He did manage to stay out of jail over that whole Iran/Contra thing though. No small feat that.

Failure is one of the few things that is truly bipartisan. Whether, like Obama, you negotiate like a fear-crazed 90-year old lady buying a used car at Mad Man Dapper Dan’s Used Car Emporium or are so incompetent you choke on a pretzel, whether you can’t keep your Johnson out of your intern’s mouth or puke in the Japanese Prime Minister’s lap, there are a million ways to fail. Failure is cumulative. Failure is contagious. In short, failure fails.

Unfortunately, I’d say odds are far more than even that we’re well on the way to another failure.

And, it will no doubt be one huge MoFo.

Cross posted at The Omnipotent Poobah Speaks!

There’s Gotta Be a Morning After

  • Barack Obama is a wretched excuse for a president and leader of the Democratic Party. Nevermind this nonsense about a blanket “anti-incumbent” fevah. This was a repudiation of our party’s leaders and their policies. Instead of offering voters anything in the way of changed course—mortgage moratorium? Timothy Geithner’s head?—the White House decided to essentially ride out the clock. The thing about congressional politics is this: most representatives are hack politicians—one way or the other. Not every Democrat that voted for the Troubled Asset Relief Program, corporatist health care “reform,” etc., was Barney Frank or Obama. That is to say, left-wing agents of finance capital. The vast majority of these folk merely toe the line. Consequently the onus is on this president and he sacrificed a great deal of decent people last night. Many of them would have been willing to go down for a hell of a lot more than Mitt Romney’s health care plan. This man has to go.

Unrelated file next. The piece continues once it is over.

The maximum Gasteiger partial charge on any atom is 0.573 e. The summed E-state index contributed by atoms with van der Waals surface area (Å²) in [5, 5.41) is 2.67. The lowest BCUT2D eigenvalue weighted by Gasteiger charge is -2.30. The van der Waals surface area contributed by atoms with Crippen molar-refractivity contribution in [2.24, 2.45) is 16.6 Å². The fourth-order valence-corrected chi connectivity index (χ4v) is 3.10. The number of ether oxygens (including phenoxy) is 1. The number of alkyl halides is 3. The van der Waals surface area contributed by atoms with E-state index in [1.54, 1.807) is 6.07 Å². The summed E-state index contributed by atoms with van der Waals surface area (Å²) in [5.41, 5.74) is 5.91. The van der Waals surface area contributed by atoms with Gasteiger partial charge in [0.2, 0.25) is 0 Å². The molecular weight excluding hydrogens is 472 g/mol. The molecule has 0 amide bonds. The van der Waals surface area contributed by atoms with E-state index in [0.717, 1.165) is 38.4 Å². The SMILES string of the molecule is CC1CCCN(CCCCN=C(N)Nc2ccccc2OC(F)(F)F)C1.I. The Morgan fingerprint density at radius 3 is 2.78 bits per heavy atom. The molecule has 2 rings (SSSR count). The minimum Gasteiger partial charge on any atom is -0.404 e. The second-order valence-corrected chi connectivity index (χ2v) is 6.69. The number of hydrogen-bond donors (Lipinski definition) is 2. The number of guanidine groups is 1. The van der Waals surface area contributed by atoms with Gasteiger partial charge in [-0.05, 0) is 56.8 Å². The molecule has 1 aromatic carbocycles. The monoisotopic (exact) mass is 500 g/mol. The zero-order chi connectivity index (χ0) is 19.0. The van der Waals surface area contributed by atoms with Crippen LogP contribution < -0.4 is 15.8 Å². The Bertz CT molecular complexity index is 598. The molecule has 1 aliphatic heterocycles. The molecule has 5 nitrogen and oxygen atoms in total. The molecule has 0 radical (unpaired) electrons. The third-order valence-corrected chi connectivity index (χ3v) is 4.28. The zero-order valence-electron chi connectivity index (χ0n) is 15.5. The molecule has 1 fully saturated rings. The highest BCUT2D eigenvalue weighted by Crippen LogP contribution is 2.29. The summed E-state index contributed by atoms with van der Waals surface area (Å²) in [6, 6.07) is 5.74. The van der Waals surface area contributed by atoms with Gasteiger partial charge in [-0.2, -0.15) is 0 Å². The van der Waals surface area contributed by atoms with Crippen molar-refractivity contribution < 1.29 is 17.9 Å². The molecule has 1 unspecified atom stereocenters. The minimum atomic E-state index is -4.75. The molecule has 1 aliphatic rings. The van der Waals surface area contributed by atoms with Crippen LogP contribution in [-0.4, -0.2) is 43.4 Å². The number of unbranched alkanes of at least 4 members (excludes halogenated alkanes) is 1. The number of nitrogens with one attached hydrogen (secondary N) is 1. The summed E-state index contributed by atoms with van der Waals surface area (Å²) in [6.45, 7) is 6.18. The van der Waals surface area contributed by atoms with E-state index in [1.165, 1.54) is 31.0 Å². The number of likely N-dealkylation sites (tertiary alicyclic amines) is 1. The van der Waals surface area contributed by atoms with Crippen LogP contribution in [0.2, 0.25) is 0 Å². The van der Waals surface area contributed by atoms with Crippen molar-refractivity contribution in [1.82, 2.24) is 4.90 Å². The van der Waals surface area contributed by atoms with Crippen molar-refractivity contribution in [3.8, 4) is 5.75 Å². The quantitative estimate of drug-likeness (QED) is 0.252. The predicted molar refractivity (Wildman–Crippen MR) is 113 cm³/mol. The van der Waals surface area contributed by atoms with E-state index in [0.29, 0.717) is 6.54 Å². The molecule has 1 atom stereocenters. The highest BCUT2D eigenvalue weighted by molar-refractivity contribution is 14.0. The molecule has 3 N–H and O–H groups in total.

• A Republican rout of 60+ seats in the House of Representatives will probably retire Speaker Nancy Pelosi. Mrs. Pelosi was—nay, is—a tough broad, a trailblazer and a savvy operator. Over the past two years, her considerable talent has been in the service of either flawed or outright failed policies and that’s regrettable. I continue to regard Mrs. Pelosi as a relatively decent establishmentarian who would have been fantastic if given a real Democratic president on the other end of Pennsylvania Avenue.
  • Grandpa Edwin is Governor of California again. Ironically, I suspect the failure of Proposition 19 will engender the least bit of griping from the progressive base. For all intents and purposes, ganja is already legal in the Golden State. There isn’t much either Gov. Brown or a Gov. Meg Whitman could have done to arrest the systemic problems the state faces otherwise, so it’s a wash.